Strategy would instantly be re-injected into the game even on execution courses.

What do you think?

With regard to number 10 in my previous post, I feel compelled to share a tale of what has become an infamous round in my group...  Annually 48-56 of us go on a three-day 45 holes a day golf excursion here in Michigan.  At the beginning of a dismal and sure to be rain soaked round on the Ross Memorial Course at Boyne Highlands, one in our group suggested that we play the "real" scotch game.  In addition to all the betting in the typical scotch game the bartender in our group pulled out a bottle of Dewer's and at every water cooler on the course we stopped and had a Dewer's and water in those little conical cups.  None of us standing on the first tee knew that at the Ross there is a cooler on almost every hole.  We all broke 80 that day and the "scotch" game ended with a spread of only 4 points, the most painless pay out in the history of our game $2.  I think it was a great round, ironically the card is the best memory, its covered in betting action and all any of us know is that we had a lot of "line drives in the box score".

JT
« Last Edit: December 31, 1969, 07:00:00 PM by 1056376800 »
Jim Thompson

Forrest Richardson

  • Karma: +0/-0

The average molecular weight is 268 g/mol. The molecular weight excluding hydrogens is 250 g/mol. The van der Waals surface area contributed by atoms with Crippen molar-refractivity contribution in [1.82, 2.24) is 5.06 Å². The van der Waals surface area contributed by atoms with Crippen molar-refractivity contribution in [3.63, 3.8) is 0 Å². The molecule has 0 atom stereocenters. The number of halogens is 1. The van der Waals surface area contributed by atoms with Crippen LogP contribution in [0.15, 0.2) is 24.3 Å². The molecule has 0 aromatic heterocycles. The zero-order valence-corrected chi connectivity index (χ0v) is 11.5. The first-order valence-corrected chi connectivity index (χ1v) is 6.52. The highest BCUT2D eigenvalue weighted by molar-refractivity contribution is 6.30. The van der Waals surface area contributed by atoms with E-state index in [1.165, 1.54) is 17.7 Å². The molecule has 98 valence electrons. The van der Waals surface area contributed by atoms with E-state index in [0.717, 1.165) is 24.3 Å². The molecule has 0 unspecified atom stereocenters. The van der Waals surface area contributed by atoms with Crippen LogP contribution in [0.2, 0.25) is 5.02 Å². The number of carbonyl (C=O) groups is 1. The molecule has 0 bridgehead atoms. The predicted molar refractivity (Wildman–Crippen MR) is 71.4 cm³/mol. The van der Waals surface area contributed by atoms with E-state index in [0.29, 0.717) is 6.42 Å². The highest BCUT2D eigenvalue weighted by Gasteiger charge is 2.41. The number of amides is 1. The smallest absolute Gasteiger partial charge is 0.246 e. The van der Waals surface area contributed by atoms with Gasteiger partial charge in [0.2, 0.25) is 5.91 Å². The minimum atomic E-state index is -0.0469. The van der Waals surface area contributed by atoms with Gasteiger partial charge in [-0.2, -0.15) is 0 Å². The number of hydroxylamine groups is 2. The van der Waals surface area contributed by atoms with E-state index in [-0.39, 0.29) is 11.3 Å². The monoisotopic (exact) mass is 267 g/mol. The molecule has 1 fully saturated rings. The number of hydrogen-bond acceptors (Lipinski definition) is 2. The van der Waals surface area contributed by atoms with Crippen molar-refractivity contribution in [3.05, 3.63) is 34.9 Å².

Re: Nix Rakes & Other Suggestions
« Reply #34 on: April 03, 2003, 01:25:58 PM »
Jim -- That is an interesting thought. In fact, both the idea and the Scotch story are interesting!
« Last Edit: December 31, 1969, 07:00:00 PM by 1056376800 »
Forrest Richardson, Golf Course Architect/ASGCA
    www.golfgroupltd.com
    www.golframes.com

ward peyronnin

  • Karma: +0/-0
Re: Nix Rakes & Other Suggestions
« Reply #35 on: April 03, 2003, 08:01:37 PM »
Forrest,

I suppose there are temporal and permanent obstacles.

An example of the latter; abolish riding carts= no cart path extra yardage, no free drops, stamina required, no gps.

Limit the # of wedges a player can carry and return it to a feel short game.

Keep the bunker surrounds long and shaggy.

Return to the old rules that don't allow marking balls on greens

Ward
« Last Edit: December 31, 1969, 07:00:00 PM by 1056376800 »
"Golf is happiness. It's intoxication w/o the hangover; stimulation w/o the pills. It's price is high yet its rewards are richer. Some say its a boys pastime but it builds men. It cleanses the mind/rejuvenates the body. It is these things and many more for those of us who truly love it." M.Norman